The world is constant of change. Traditional way is more of a physical and can accommodate huge number of players but often have their own interpretation of the games whereas the computer games even at the next room we still can play.
Sometimes it is an advantage to play computer games because for some reason some students chooses their own friends might as well some will be left behind.
A few points I haven't noticed mentioned, though admittedly I may have missed them.
First, if you are an educator you should know about the theories on modalities/learning styles, or the "different intelligences."
Traditional games offer more to the kinesthetic learner, since there is something to actually hold and touch, more so than there is on a computer screen...even if they were playing the same game.
I'd also think about cost. While many schools will have lots of computers, software licenses can get very expensive. 10 packs of playing cards will cost far less than a site license for just about anything, and you can play scores of games with them.
I'd also agree with others who mention the "wait to play" aspect of computer games in the classroom. Most rooms don't have enough computers for a whole class to be going at once, and most schools' computer labs have tight schedules requiring a lot of advance planning to get access for your class.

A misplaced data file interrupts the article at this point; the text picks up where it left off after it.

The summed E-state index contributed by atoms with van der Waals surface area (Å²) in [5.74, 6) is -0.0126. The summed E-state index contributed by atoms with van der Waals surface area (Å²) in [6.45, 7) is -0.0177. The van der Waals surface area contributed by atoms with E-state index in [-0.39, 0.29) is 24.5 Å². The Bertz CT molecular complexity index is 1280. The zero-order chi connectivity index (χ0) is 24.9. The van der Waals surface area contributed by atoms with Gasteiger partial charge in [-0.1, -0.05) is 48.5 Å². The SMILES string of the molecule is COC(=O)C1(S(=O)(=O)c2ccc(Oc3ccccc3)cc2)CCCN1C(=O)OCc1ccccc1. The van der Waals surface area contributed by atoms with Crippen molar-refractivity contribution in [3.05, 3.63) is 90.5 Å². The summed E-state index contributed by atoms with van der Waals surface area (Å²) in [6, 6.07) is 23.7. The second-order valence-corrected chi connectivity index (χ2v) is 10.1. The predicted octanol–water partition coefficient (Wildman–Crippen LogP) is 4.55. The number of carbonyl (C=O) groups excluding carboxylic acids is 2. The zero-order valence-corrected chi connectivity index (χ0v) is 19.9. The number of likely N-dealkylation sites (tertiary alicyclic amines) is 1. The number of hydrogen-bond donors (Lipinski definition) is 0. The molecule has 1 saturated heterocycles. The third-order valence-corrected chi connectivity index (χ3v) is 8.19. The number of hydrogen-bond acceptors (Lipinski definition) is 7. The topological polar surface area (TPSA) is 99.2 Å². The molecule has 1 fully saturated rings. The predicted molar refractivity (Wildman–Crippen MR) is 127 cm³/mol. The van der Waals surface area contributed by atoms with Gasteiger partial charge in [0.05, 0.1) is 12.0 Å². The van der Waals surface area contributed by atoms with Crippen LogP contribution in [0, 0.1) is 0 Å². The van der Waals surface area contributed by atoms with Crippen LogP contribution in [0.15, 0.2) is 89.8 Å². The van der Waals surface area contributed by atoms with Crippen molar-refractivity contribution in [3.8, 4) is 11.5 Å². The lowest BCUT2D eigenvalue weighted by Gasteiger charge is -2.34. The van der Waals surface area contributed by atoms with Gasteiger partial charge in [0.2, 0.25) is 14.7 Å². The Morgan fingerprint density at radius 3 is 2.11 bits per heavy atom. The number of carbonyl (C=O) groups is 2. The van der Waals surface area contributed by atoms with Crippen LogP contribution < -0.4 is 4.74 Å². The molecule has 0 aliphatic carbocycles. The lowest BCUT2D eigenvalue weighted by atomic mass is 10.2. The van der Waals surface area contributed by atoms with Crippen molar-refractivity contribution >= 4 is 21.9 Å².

I taken some of my personal games in to my class occasionally and students like to sit around during lunch and play Blokus or other strategy type games. (Pente was also popular as was Six, Connect 4, Hex, and a few other of the NestorGames) I have also in the past taught some of my students traditional trick taking games like Pinochle.
I think the trick about using games in the classroom is to make sure that you are getting the kids to think while they play, and plan ahead and have some sort of strategy while they play. If they are simply playing to play, and not thinking while they do it, they might be having fun, but they aren't learning from the experience.
And of course you could always teach kids games like Chess or Go, who would argue those require no higher order thinking skills?